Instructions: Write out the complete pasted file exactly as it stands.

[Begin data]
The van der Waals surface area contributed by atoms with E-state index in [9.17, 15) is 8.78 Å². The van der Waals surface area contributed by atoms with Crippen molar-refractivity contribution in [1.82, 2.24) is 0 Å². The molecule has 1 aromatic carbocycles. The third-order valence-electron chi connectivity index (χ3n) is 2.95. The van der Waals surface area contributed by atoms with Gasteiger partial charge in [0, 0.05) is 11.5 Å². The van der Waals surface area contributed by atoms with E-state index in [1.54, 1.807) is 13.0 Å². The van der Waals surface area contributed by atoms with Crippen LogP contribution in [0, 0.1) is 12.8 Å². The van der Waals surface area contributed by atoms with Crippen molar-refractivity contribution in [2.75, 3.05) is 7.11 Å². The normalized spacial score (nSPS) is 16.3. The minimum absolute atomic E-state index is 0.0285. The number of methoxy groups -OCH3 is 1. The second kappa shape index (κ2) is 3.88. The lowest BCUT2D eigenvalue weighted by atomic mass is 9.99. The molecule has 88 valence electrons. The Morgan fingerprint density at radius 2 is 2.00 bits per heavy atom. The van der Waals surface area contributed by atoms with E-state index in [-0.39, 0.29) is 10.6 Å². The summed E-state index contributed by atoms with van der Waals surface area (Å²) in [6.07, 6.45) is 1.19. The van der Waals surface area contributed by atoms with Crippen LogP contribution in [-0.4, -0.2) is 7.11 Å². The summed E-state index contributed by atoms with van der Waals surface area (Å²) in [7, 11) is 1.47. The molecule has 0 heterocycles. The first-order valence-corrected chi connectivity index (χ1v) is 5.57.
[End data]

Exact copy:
The van der Waals surface area contributed by atoms with E-state index in [9.17, 15) is 8.78 Å². The van der Waals surface area contributed by atoms with Crippen molar-refractivity contribution in [1.82, 2.24) is 0 Å². The molecule has 1 aromatic carbocycles. The third-order valence-electron chi connectivity index (χ3n) is 2.95. The van der Waals surface area contributed by atoms with Gasteiger partial charge in [0, 0.05) is 11.5 Å². The van der Waals surface area contributed by atoms with E-state index in [1.54, 1.807) is 13.0 Å². The van der Waals surface area contributed by atoms with Crippen LogP contribution in [0, 0.1) is 12.8 Å². The van der Waals surface area contributed by atoms with Crippen molar-refractivity contribution in [2.75, 3.05) is 7.11 Å². The normalized spacial score (nSPS) is 16.3. The minimum absolute atomic E-state index is 0.0285. The number of methoxy groups -OCH3 is 1. The second kappa shape index (κ2) is 3.88. The lowest BCUT2D eigenvalue weighted by atomic mass is 9.99. The molecule has 88 valence electrons. The Morgan fingerprint density at radius 2 is 2.00 bits per heavy atom. The van der Waals surface area contributed by atoms with E-state index in [-0.39, 0.29) is 10.6 Å². The summed E-state index contributed by atoms with van der Waals surface area (Å²) in [6.07, 6.45) is 1.19. The van der Waals surface area contributed by atoms with Crippen LogP contribution in [-0.4, -0.2) is 7.11 Å². The summed E-state index contributed by atoms with van der Waals surface area (Å²) in [7, 11) is 1.47. The molecule has 0 heterocycles. The first-order valence-corrected chi connectivity index (χ1v) is 5.57.